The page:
The day after he pitched in his fall league game was his first training session
We sat down and I showed him the videos of him pitching from the prior day, Stalker through an iphone, in game, 74-76 as a high school senior.
That moment right there becomes the crux of his career.
On one hand he could still hold onto his excuse of he “lacked exposure” and that’s why he wasn’t getting playing time or getting recruited.
On the other, he could drop the excuses, humble himself, and be willing to change
The choice *seems* obvious, because all the evidence is right there. His velocity as high school senior was what a typical 8th grader throws-surely its time to drop the excuses and get better!
But it’s amazing how many athletes still do not change, despite all the evidence.
Their ego is so big they still hold onto “coach doesn’t like me” “its so political” “coach plays favorites” – or in the case of this athlete, he “lacked exposure”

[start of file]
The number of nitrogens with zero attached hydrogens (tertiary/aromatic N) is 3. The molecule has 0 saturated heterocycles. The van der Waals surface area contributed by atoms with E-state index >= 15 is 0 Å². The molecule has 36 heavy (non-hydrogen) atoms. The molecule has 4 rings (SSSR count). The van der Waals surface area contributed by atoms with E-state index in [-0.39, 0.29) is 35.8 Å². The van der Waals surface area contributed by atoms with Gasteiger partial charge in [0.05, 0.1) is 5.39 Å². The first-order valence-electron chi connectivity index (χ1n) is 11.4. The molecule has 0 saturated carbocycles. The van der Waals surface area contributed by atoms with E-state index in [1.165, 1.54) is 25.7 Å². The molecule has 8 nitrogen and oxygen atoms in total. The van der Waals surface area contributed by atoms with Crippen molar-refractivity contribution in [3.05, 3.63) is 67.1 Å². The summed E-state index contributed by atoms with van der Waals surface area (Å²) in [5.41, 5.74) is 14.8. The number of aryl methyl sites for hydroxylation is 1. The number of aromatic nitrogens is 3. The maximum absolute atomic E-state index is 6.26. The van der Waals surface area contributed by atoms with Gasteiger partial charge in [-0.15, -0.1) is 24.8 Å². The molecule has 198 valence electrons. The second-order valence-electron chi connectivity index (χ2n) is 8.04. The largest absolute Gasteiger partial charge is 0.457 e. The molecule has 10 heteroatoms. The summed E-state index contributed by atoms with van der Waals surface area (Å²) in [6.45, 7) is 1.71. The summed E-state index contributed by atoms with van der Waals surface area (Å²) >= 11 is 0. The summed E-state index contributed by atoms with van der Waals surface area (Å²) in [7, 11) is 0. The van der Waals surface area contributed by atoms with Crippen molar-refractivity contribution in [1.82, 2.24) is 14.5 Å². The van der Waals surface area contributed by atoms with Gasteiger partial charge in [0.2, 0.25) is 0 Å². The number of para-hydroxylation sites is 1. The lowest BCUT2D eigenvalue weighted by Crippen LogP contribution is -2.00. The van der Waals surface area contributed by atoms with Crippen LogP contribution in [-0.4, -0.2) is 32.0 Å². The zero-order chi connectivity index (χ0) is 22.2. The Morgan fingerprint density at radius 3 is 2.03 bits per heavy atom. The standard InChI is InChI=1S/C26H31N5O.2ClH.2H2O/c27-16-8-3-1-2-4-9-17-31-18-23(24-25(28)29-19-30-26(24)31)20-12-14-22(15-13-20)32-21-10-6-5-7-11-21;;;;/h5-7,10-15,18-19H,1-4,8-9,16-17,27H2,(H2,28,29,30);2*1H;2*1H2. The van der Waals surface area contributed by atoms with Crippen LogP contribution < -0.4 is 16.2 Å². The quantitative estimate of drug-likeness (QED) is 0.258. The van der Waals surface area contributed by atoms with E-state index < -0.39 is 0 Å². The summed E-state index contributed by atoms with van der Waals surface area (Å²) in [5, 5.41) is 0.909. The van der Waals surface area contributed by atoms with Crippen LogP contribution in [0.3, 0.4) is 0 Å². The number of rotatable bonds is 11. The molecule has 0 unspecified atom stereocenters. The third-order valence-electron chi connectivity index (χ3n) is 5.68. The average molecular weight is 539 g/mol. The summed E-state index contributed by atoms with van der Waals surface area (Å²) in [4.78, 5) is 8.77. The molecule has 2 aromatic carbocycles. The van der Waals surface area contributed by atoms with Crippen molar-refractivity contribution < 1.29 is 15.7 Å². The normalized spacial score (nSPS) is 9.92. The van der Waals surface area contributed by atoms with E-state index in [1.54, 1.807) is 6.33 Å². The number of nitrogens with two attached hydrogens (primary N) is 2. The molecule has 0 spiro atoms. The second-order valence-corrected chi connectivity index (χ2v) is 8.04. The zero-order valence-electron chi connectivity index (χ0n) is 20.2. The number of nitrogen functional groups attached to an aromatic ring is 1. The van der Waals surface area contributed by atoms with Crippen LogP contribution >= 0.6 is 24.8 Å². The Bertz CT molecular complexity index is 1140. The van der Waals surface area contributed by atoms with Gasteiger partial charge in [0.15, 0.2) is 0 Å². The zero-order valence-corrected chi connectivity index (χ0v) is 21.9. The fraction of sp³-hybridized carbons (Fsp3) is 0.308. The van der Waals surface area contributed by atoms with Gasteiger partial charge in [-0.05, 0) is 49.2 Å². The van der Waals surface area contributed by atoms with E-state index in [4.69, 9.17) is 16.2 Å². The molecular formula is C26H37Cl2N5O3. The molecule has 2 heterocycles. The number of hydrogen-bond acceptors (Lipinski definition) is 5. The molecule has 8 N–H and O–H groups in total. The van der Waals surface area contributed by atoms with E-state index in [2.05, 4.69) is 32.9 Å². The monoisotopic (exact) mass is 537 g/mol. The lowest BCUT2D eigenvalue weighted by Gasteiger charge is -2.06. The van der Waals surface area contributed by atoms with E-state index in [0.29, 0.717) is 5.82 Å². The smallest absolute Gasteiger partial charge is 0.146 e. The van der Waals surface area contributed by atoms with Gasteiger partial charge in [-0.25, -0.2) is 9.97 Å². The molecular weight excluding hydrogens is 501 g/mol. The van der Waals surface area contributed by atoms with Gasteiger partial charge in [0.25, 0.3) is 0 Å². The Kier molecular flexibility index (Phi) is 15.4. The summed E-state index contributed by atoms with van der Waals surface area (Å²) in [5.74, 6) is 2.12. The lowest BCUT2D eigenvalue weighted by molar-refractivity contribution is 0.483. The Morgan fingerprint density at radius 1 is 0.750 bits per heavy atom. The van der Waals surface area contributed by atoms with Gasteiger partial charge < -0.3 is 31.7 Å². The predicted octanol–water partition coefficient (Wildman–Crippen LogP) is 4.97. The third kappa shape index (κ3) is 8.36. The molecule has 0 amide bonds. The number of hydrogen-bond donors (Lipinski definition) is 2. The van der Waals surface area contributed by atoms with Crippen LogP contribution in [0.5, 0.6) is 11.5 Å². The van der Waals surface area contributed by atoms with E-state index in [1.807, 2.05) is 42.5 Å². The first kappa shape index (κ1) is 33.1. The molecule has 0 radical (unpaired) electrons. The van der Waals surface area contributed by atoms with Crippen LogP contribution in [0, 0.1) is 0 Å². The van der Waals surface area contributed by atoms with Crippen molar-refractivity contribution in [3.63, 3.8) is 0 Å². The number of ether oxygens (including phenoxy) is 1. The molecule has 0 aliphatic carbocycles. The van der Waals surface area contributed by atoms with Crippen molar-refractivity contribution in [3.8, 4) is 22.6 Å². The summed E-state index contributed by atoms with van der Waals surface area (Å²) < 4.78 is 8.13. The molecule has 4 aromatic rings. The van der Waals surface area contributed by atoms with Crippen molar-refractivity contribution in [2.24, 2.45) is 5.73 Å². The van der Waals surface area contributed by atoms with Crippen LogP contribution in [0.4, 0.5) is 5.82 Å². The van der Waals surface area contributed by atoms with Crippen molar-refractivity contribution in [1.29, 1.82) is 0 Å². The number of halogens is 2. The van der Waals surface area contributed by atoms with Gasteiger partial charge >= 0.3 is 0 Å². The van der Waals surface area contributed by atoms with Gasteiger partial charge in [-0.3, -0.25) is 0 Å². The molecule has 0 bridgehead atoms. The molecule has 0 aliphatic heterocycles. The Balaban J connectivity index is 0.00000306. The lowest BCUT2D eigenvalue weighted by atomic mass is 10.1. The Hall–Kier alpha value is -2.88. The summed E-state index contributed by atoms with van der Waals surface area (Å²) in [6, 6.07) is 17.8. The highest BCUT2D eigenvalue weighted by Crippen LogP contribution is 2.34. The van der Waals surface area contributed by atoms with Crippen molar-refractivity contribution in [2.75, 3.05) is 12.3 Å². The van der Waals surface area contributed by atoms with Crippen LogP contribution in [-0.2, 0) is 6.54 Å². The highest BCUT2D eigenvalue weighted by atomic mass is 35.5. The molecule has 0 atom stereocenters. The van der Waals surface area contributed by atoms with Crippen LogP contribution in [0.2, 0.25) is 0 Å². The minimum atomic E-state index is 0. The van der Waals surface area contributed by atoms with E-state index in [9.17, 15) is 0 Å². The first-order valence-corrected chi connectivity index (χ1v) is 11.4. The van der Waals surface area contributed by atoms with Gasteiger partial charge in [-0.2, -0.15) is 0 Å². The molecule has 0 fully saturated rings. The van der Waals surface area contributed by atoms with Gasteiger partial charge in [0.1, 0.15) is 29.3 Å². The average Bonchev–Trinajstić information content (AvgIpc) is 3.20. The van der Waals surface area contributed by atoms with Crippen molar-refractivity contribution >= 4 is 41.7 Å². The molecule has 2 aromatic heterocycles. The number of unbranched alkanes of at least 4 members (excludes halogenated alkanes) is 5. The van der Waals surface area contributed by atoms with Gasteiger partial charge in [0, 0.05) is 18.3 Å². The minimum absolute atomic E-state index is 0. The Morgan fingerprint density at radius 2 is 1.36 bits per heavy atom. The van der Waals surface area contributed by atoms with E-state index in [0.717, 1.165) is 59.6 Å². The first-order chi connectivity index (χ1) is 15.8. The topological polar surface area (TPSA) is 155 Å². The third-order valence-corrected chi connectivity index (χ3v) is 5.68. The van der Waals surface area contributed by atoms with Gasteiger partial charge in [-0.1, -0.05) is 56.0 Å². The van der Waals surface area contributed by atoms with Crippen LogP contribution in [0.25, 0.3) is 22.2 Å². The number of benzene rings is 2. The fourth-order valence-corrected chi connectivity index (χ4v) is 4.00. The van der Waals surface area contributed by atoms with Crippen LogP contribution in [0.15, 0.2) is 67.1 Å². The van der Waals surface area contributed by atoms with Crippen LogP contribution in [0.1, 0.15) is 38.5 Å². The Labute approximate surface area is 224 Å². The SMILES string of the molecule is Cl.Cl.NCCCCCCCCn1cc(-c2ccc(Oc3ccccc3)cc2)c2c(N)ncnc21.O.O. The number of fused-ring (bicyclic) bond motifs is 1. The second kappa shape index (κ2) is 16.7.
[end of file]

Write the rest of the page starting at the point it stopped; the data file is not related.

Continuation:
As we watched the videos of him pitching, it was clear though he was going to take the path of humility.
“Humility” is not the inaccurate definition our modern society has given it, of someone walking around pathetic with slumped shoulders and saying “woe is me”
What "Humble" actually is, is laying aside your ego and acknowledging I’m not a finished product, I’m willing to learn, to grow, and I can accept instruction.
And as the Bible says, humility comes before honor. As long as your carrying around a massive ego that prevents you from learning and growing, you’ll never become what you should be.
Whatever you want to call it: heart, perseverance; he had it. And his response was “what do I need to do. What needs to change. Show me”
And right then, I knew he was going to be an incredible success story. He just had to be shown a path.